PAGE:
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End Of DACA Raises Fears And Hopes Among Local DREAMers


President Trump’s decision to end the Deferred Action for Childhood Arrivals program, or DACA, inspired protests throughout the Monterey Bay Area Tuesday.  It also raised fears among some local DACA recipients who crossed the border illegally as children.

At Hartnell Community College in Salinas, nearly 900 students are DREAMers (students who qualify for DACA).  The Mi Casa Center is a safe place on campus where they can gather.

“It has been a difficult time for the Mi Casa staff,” says Bronwyn Moreno, who runs the center.   

“We feel a great responsibility to be leaders within the Hartnell College community and make sure that people have current information and that students are continuing to feel comfortable attending school.”

So she started making big, bright posters to hang around campus to remind undocumented students that they are welcome.

“This morning, some came in quite fearful, crying,” says Moreno.

But Adriana Gonzalez is keeping her chin up. She's a student leader at Mi Casa.

"I don’t want to show a weak front to anyone who is perhaps looking for some support. But ultimately, I am human, and I am being affected by this," Gonzalez says.

Gonzales came to the United States from Mexico when she was just seven years old.  She's enrolled in the Deferred Action for Childhood Arrivals program. That defers deportation and allows her to study, work and get a driver’s license.

As of Tuesday, the U.S. Citizenship and Immigration Services has stopped accepting new applications to DACA. Current enrollees have one month to apply for a two-year renewal. Then, the program will officially end on March 5. It gives Congress 6 months to figure out a new plan for DREAMers. 

People are already pushing them to accomplish that. On Tuesday evening, a group of about 100 people gathered along Del Monte Avenue in Monterey to protest the end of DACA. Parallel protests were also held in Santa Cruz and Salinas.

As they chanted, drivers passing by honked their horns. Most of the demonstrators held colorful signs. Deb Clifford’s sign read, “Build a Path to Citizenship, Not a Wall.”

"We feel like it’s inhumane; it’s a direct attack on people who are living peacefully and safely. And students have been encouraged to step out of the shadows and be identified and then their dreams have been crushed today. And now it’s over in Congress’s lap," Clifford says.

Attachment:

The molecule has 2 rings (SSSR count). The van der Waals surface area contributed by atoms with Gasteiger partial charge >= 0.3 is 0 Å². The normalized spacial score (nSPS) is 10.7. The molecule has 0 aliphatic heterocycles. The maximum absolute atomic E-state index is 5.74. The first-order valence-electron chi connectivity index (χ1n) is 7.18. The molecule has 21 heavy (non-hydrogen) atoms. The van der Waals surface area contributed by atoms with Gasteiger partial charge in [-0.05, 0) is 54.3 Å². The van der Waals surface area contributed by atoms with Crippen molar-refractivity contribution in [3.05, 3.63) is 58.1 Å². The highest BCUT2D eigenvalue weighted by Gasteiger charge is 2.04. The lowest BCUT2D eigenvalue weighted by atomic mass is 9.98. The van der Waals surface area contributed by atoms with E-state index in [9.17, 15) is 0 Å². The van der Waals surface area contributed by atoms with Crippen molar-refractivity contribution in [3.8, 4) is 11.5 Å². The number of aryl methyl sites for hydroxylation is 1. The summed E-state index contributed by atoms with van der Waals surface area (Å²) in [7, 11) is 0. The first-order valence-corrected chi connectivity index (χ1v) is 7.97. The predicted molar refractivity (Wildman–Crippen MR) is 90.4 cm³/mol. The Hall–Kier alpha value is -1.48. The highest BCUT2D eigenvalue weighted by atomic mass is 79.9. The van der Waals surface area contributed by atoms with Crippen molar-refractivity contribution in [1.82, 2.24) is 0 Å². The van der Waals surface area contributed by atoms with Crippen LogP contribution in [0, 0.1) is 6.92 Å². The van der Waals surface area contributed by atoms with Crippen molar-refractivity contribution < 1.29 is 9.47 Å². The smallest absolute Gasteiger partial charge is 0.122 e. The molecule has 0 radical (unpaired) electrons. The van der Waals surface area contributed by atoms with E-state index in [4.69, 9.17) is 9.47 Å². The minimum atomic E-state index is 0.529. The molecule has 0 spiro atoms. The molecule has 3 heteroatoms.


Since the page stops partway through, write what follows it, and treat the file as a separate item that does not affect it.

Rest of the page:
“This decision by the Trump Administration is one that people are terming, and rightfully so, as cruel and compassionless, and I agree with that.  But at this point let’s try to move forward and let’s try to fix this situation,” says Congressman Jimmy Panetta (D-Carmel Valley).

He says he’s hopeful Congress will pass a version of The Dream Act. It makes the DACA protections permanent, and for some, it creates a pathway for citizenship.

Next week, Congressman Panetta will visit Hartnell Community College to talk with the school’s DREAMers.

"They are a part of this community. They might have come here as foreigners, but they were raised as and they are Americans," says Panetta. 

DREAMer Adriana Gonzalez is looking forward to that.   She says she’s confident Congress will fix this.

"I think bigger things are going to happen. The best is yet to come for us. I don’t believe all hope is lost. There’s a lot of people in the government who are for helping us. You know they want to be there for us. They’re going to do everything in their power to help us, I know," says Gonzalez. 

And while she says living in limbo for the next six months won’t be easy, she’s going to try to stay positive.

Erika joined KAZU in 2016. Her roots in radio began at an early age working for the independent community radio station in her hometown of Boulder, Colorado. After graduating from the S.I. Newhouse School of Public Communications at Syracuse University in 2012, Erika spent four years working as a television reporter. She’s very happy to be back in public radio and loves living in the Monterey Bay Area.
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